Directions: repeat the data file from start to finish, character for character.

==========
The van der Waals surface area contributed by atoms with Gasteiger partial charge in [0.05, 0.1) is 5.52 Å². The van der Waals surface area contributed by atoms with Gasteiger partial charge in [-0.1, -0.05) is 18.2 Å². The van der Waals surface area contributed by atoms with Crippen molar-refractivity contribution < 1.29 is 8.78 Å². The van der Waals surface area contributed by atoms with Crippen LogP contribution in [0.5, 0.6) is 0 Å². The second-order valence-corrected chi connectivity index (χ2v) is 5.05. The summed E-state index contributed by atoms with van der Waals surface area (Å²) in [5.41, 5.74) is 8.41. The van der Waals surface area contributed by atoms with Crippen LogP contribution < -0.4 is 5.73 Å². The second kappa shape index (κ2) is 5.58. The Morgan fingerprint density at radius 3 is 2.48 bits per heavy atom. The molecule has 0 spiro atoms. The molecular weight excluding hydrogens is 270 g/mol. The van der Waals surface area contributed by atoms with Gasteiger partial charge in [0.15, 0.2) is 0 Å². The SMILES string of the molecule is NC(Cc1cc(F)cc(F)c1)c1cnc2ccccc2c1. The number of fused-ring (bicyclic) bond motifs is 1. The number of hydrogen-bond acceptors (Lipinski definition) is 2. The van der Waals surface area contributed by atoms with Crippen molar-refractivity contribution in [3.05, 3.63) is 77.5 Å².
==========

The van der Waals surface area contributed by atoms with Gasteiger partial charge in [0.05, 0.1) is 5.52 Å². The van der Waals surface area contributed by atoms with Gasteiger partial charge in [-0.1, -0.05) is 18.2 Å². The van der Waals surface area contributed by atoms with Crippen molar-refractivity contribution < 1.29 is 8.78 Å². The van der Waals surface area contributed by atoms with Crippen LogP contribution in [0.5, 0.6) is 0 Å². The second-order valence-corrected chi connectivity index (χ2v) is 5.05. The summed E-state index contributed by atoms with van der Waals surface area (Å²) in [5.41, 5.74) is 8.41. The van der Waals surface area contributed by atoms with Crippen LogP contribution < -0.4 is 5.73 Å². The second kappa shape index (κ2) is 5.58. The Morgan fingerprint density at radius 3 is 2.48 bits per heavy atom. The molecule has 0 spiro atoms. The molecular weight excluding hydrogens is 270 g/mol. The van der Waals surface area contributed by atoms with Gasteiger partial charge in [0.15, 0.2) is 0 Å². The SMILES string of the molecule is NC(Cc1cc(F)cc(F)c1)c1cnc2ccccc2c1. The number of fused-ring (bicyclic) bond motifs is 1. The number of hydrogen-bond acceptors (Lipinski definition) is 2. The van der Waals surface area contributed by atoms with Crippen molar-refractivity contribution in [3.05, 3.63) is 77.5 Å².